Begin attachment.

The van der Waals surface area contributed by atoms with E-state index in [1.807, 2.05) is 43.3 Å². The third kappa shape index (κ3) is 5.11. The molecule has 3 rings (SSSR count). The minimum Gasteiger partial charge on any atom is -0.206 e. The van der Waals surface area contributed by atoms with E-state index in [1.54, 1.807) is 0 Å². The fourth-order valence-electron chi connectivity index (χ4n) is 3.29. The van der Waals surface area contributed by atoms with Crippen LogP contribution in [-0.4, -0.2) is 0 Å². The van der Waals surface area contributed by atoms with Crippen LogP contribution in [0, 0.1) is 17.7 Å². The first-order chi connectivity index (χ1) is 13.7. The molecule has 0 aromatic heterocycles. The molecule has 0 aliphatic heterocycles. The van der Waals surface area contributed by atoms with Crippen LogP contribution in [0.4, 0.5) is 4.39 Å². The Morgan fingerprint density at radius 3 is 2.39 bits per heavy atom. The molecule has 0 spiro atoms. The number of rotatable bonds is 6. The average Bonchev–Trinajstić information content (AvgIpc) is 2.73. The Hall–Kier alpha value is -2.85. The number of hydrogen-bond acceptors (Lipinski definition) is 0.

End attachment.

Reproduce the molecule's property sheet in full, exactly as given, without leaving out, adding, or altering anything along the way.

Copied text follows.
The van der Waals surface area contributed by atoms with E-state index in [1.807, 2.05) is 43.3 Å². The third kappa shape index (κ3) is 5.11. The molecule has 3 rings (SSSR count). The minimum Gasteiger partial charge on any atom is -0.206 e. The van der Waals surface area contributed by atoms with E-state index in [1.54, 1.807) is 0 Å². The fourth-order valence-electron chi connectivity index (χ4n) is 3.29. The van der Waals surface area contributed by atoms with Crippen LogP contribution in [-0.4, -0.2) is 0 Å². The van der Waals surface area contributed by atoms with Crippen LogP contribution in [0, 0.1) is 17.7 Å². The first-order chi connectivity index (χ1) is 13.7. The molecule has 0 aromatic heterocycles. The molecule has 0 aliphatic heterocycles. The van der Waals surface area contributed by atoms with Crippen LogP contribution in [0.4, 0.5) is 4.39 Å². The Morgan fingerprint density at radius 3 is 2.39 bits per heavy atom. The molecule has 0 spiro atoms. The number of rotatable bonds is 6. The average Bonchev–Trinajstić information content (AvgIpc) is 2.73. The Hall–Kier alpha value is -2.85. The number of hydrogen-bond acceptors (Lipinski definition) is 0.